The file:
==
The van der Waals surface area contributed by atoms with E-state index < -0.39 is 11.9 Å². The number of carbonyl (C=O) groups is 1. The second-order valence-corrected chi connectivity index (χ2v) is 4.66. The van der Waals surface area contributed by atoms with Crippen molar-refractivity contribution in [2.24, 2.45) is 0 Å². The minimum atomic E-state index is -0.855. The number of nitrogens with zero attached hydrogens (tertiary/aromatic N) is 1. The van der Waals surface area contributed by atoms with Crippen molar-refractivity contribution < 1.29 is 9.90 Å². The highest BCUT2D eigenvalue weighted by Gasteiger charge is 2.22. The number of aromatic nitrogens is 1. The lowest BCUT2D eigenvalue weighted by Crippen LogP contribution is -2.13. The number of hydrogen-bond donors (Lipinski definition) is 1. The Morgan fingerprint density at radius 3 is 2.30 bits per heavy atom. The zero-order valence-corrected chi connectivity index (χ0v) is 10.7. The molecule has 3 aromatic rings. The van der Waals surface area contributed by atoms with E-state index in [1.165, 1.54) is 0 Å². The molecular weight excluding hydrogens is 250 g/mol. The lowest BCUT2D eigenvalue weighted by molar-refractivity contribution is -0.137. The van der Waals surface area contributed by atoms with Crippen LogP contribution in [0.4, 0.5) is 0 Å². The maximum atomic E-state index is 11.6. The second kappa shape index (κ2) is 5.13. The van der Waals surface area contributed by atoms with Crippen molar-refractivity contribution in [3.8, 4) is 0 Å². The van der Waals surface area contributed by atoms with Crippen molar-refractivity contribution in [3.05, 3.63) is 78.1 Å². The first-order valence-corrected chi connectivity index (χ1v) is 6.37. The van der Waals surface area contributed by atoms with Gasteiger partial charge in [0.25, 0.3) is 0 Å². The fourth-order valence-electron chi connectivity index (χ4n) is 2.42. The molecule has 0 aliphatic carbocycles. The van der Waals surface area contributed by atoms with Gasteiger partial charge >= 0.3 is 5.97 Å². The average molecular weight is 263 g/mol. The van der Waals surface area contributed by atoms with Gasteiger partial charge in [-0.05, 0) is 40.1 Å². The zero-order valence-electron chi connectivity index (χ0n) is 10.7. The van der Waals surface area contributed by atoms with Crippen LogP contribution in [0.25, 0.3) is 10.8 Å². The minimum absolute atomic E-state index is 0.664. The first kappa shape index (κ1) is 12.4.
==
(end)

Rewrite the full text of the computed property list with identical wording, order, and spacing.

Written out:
The van der Waals surface area contributed by atoms with E-state index < -0.39 is 11.9 Å². The number of carbonyl (C=O) groups is 1. The second-order valence-corrected chi connectivity index (χ2v) is 4.66. The van der Waals surface area contributed by atoms with Crippen molar-refractivity contribution in [2.24, 2.45) is 0 Å². The minimum atomic E-state index is -0.855. The number of nitrogens with zero attached hydrogens (tertiary/aromatic N) is 1. The van der Waals surface area contributed by atoms with Crippen molar-refractivity contribution < 1.29 is 9.90 Å². The highest BCUT2D eigenvalue weighted by Gasteiger charge is 2.22. The number of aromatic nitrogens is 1. The lowest BCUT2D eigenvalue weighted by Crippen LogP contribution is -2.13. The number of hydrogen-bond donors (Lipinski definition) is 1. The Morgan fingerprint density at radius 3 is 2.30 bits per heavy atom. The zero-order valence-corrected chi connectivity index (χ0v) is 10.7. The molecule has 3 aromatic rings. The van der Waals surface area contributed by atoms with E-state index in [1.165, 1.54) is 0 Å². The molecular weight excluding hydrogens is 250 g/mol. The lowest BCUT2D eigenvalue weighted by molar-refractivity contribution is -0.137. The van der Waals surface area contributed by atoms with Crippen LogP contribution in [0.4, 0.5) is 0 Å². The maximum atomic E-state index is 11.6. The second kappa shape index (κ2) is 5.13. The van der Waals surface area contributed by atoms with Crippen molar-refractivity contribution in [3.8, 4) is 0 Å². The van der Waals surface area contributed by atoms with Crippen molar-refractivity contribution in [3.05, 3.63) is 78.1 Å². The first-order valence-corrected chi connectivity index (χ1v) is 6.37. The van der Waals surface area contributed by atoms with Gasteiger partial charge in [0.25, 0.3) is 0 Å². The fourth-order valence-electron chi connectivity index (χ4n) is 2.42. The molecule has 0 aliphatic carbocycles. The van der Waals surface area contributed by atoms with Gasteiger partial charge >= 0.3 is 5.97 Å². The average molecular weight is 263 g/mol. The van der Waals surface area contributed by atoms with Gasteiger partial charge in [-0.05, 0) is 40.1 Å². The zero-order valence-electron chi connectivity index (χ0n) is 10.7. The van der Waals surface area contributed by atoms with Crippen LogP contribution in [0.25, 0.3) is 10.8 Å². The minimum absolute atomic E-state index is 0.664. The first kappa shape index (κ1) is 12.4.